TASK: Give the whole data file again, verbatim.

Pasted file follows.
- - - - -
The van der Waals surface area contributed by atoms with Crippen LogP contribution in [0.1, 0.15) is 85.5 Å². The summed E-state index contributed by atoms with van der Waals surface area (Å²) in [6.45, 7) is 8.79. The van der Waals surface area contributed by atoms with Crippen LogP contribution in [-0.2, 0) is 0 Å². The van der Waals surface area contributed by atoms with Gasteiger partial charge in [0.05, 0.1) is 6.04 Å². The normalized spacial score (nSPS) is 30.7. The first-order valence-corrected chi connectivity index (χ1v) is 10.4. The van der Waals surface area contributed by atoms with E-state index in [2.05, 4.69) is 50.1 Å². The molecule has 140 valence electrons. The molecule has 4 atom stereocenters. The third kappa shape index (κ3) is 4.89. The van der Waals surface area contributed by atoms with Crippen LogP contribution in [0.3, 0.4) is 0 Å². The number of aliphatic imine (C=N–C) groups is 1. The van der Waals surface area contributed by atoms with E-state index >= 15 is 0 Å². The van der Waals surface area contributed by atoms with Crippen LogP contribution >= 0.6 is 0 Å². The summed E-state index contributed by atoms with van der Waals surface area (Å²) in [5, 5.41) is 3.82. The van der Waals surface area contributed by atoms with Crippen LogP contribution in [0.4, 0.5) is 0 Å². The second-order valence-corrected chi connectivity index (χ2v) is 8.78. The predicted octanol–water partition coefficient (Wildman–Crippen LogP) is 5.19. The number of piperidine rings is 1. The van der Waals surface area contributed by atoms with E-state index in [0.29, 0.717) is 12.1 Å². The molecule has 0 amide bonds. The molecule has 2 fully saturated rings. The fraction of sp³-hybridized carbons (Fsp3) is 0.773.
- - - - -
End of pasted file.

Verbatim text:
The van der Waals surface area contributed by atoms with Crippen LogP contribution in [0.1, 0.15) is 85.5 Å². The summed E-state index contributed by atoms with van der Waals surface area (Å²) in [6.45, 7) is 8.79. The van der Waals surface area contributed by atoms with Crippen LogP contribution in [-0.2, 0) is 0 Å². The van der Waals surface area contributed by atoms with Gasteiger partial charge in [0.05, 0.1) is 6.04 Å². The normalized spacial score (nSPS) is 30.7. The first-order valence-corrected chi connectivity index (χ1v) is 10.4. The van der Waals surface area contributed by atoms with E-state index in [2.05, 4.69) is 50.1 Å². The molecule has 140 valence electrons. The molecule has 4 atom stereocenters. The third kappa shape index (κ3) is 4.89. The van der Waals surface area contributed by atoms with Crippen LogP contribution in [0.3, 0.4) is 0 Å². The number of aliphatic imine (C=N–C) groups is 1. The van der Waals surface area contributed by atoms with E-state index >= 15 is 0 Å². The van der Waals surface area contributed by atoms with Crippen LogP contribution >= 0.6 is 0 Å². The summed E-state index contributed by atoms with van der Waals surface area (Å²) in [5, 5.41) is 3.82. The van der Waals surface area contributed by atoms with Crippen LogP contribution in [0.4, 0.5) is 0 Å². The second-order valence-corrected chi connectivity index (χ2v) is 8.78. The predicted octanol–water partition coefficient (Wildman–Crippen LogP) is 5.19. The number of piperidine rings is 1. The van der Waals surface area contributed by atoms with E-state index in [0.29, 0.717) is 12.1 Å². The molecule has 0 amide bonds. The molecule has 2 fully saturated rings. The fraction of sp³-hybridized carbons (Fsp3) is 0.773.